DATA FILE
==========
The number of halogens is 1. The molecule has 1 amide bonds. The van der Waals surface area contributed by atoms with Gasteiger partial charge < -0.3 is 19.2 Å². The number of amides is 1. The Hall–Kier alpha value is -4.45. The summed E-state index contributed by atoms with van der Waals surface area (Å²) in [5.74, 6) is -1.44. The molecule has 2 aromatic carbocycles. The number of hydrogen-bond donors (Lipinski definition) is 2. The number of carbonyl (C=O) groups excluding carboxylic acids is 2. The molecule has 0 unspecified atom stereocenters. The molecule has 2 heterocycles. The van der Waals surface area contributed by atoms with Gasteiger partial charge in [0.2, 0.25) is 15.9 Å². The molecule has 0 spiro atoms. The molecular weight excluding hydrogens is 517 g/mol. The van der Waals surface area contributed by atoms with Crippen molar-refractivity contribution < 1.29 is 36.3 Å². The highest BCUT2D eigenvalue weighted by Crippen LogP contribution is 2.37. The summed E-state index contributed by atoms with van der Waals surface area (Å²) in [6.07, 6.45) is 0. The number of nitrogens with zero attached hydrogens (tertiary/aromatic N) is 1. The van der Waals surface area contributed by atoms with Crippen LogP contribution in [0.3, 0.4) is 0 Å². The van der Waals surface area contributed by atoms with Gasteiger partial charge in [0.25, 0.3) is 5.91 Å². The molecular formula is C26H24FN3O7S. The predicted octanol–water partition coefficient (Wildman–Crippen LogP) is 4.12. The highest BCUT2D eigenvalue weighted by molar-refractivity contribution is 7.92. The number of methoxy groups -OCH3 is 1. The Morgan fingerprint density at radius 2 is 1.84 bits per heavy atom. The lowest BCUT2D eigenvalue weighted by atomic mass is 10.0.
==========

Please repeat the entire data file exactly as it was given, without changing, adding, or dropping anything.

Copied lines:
The number of halogens is 1. The molecule has 1 amide bonds. The van der Waals surface area contributed by atoms with Gasteiger partial charge < -0.3 is 19.2 Å². The number of amides is 1. The Hall–Kier alpha value is -4.45. The summed E-state index contributed by atoms with van der Waals surface area (Å²) in [5.74, 6) is -1.44. The molecule has 2 aromatic carbocycles. The number of hydrogen-bond donors (Lipinski definition) is 2. The number of carbonyl (C=O) groups excluding carboxylic acids is 2. The molecule has 0 unspecified atom stereocenters. The molecule has 2 heterocycles. The van der Waals surface area contributed by atoms with Gasteiger partial charge in [0.2, 0.25) is 15.9 Å². The molecule has 0 spiro atoms. The molecular weight excluding hydrogens is 517 g/mol. The van der Waals surface area contributed by atoms with Crippen molar-refractivity contribution < 1.29 is 36.3 Å². The highest BCUT2D eigenvalue weighted by Crippen LogP contribution is 2.37. The summed E-state index contributed by atoms with van der Waals surface area (Å²) in [6.07, 6.45) is 0. The number of nitrogens with zero attached hydrogens (tertiary/aromatic N) is 1. The van der Waals surface area contributed by atoms with Crippen LogP contribution in [0.3, 0.4) is 0 Å². The van der Waals surface area contributed by atoms with Gasteiger partial charge in [0.25, 0.3) is 5.91 Å². The molecular formula is C26H24FN3O7S. The predicted octanol–water partition coefficient (Wildman–Crippen LogP) is 4.12. The highest BCUT2D eigenvalue weighted by molar-refractivity contribution is 7.92. The number of methoxy groups -OCH3 is 1. The Morgan fingerprint density at radius 2 is 1.84 bits per heavy atom. The lowest BCUT2D eigenvalue weighted by atomic mass is 10.0.